Because we didn’t have to build our new features in a way that needed to accommodate the complexity of group practices, we were able to release updates very quickly. This allowed us to very quickly ‘catch up’ to entrenched competitors with regard to features. By adding more customers more quickly we were able to generate more revenue. With more revenue, we were able to hire more people, and we grew faster. Eventually, we did add support for group practices and by the time we did that, we had built the industry-leading product. So getting back to the original question about a ‘mistake’, I would say that our ability to find opportunities in our mistake led to our company’s success.

None of us are able to achieve success without some help along the way. Is there a particular person who you are grateful towards who helped get you to where you are? Can you share a story?

There are two people who come to mind that have provided unconditional support and stability to me through very turbulent and difficult times. One is my therapist who provides me with the tools to embrace myself and keep going — without them I probably wouldn’t be here today.

The other is my wife. She has been an unwavering source of stability in my life as I have sought to find my way and place in the world. Through more lows than highs for many years, she believed in me and let me be who I am. She supported our family while I got this business off the ground and listened patiently while I suffered through the enormous onslaught of never-ending stress that is required when not only starting a business like this but running it even after we’ve found ‘success.’

Thank you for that. Let’s now pivot to the main focus of our interview. This might be intuitive, but I think it’s helpful to specifically articulate it. In your words, can you share a few reasons why great customer service and a great customer experience is essential for success in business?

As a business, we are nothing without our customers, period. Customer experience includes customer service — it’s all connected. Human interactions are increasingly more important and impactful in a world that seems to be becoming less personal. I attribute much of our success to the importance we place on customer success. From day one when I was our entire customer success department, I intuitively understood the value of being honest and transparent with our customers and knowing that we have to establish trust with them through not only our personal interactions but also communicated through how they experience using our product. So we have to be thoughtful about the user experience and design.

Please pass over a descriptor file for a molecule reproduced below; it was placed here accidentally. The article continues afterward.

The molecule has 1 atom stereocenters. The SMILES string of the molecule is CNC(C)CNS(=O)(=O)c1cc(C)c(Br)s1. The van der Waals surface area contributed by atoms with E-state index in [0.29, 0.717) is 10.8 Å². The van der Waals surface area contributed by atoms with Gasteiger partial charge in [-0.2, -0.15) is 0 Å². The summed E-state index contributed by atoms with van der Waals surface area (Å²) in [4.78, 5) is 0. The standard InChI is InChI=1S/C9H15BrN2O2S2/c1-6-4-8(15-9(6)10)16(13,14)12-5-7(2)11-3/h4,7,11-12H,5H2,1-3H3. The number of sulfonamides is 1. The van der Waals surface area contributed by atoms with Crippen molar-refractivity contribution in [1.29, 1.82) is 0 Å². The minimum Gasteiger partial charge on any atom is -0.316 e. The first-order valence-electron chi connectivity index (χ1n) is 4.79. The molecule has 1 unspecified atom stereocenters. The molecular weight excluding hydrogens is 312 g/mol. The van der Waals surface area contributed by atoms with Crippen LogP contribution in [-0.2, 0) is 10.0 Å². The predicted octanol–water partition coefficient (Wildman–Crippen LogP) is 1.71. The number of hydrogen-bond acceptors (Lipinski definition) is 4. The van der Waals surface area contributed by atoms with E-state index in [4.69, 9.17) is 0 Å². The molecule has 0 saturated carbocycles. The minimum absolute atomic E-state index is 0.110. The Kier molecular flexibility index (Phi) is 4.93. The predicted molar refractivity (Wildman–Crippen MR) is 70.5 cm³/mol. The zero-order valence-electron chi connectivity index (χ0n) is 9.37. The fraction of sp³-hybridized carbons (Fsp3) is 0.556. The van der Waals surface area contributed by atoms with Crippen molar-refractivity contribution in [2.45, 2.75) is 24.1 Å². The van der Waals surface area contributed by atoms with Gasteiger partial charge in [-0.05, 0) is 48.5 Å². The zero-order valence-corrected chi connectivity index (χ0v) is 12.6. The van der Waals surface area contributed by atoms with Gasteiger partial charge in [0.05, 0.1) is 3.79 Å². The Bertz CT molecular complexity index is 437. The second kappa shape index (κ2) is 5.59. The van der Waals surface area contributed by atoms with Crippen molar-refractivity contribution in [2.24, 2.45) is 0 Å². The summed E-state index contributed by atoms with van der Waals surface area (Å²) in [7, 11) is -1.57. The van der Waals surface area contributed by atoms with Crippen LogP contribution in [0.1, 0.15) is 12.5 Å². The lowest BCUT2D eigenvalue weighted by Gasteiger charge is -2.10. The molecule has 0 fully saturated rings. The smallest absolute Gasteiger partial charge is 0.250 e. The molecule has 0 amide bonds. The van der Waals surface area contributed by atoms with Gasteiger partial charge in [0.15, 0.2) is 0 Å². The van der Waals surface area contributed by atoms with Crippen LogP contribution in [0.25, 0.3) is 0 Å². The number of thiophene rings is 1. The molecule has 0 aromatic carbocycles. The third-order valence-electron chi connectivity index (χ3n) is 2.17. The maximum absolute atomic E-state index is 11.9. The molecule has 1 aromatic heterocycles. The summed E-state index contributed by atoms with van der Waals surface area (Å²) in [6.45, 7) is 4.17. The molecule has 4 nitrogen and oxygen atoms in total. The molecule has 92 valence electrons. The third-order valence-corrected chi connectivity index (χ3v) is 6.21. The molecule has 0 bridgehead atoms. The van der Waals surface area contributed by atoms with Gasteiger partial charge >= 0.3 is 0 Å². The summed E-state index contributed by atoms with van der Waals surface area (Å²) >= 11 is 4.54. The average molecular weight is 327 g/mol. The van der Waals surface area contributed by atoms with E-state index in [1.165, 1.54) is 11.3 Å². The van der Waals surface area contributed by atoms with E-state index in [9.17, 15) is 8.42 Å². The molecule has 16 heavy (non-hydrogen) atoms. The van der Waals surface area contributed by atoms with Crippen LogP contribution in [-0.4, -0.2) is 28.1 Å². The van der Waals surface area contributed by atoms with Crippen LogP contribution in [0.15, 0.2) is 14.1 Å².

Most of our customer growth is driven organically through word of mouth. Meaning, our customers become our best marketers and salespeople. This wouldn’t be the case if we didn’t have a great customer experience. I believe that if you provide great service to your customers then even through times when there may be product issues, your customers will stick by you because they know you are there for them.

We have all had times either in a store, or online, when we’ve had a very poor experience as a customer or user. If the importance of a good customer experience is so intuitive, and apparent, where is the disconnect? How is it that so many companies do not make this a priority?

I don’t think many business leaders deeply understand what it takes to create an environment and culture within a company that values and supports customer experience. In most companies, customer success departments are viewed as cost centers, and the roles in those departments are not valued as much as those in other departments. Most of the experiences customers have, outside of using a product, are when they need help. In those moments, when the relationship is on the line, it is essential that they have a good interaction. I believe that, in addition to great training, the most impactful thing you can do is create a company that has a thriving culture built on specific values. These things must not only be communicated and discussed but lived and enforced every single day.

The leadership team at a company must believe in the values and hold one another accountable, and each must also work with their groups to hold them accountable every single day. Leadership must truly care about everyone and understand that they serve the people in the company. They must proactively help their teams grow and thrive, always monitoring to make sure that the right people are in the right roles to find success. I believe that by doing all this, and more, with thoughtfulness and intention, ensures customers will be taken care of at the highest levels. I believe this because we prove this every single day at SimplePractice where our customer satisfaction scores are consistently in the upper 90th percentile and our customer Net Promoter Scores and Employee Net Promoter Scores are consistently in the 60–70s.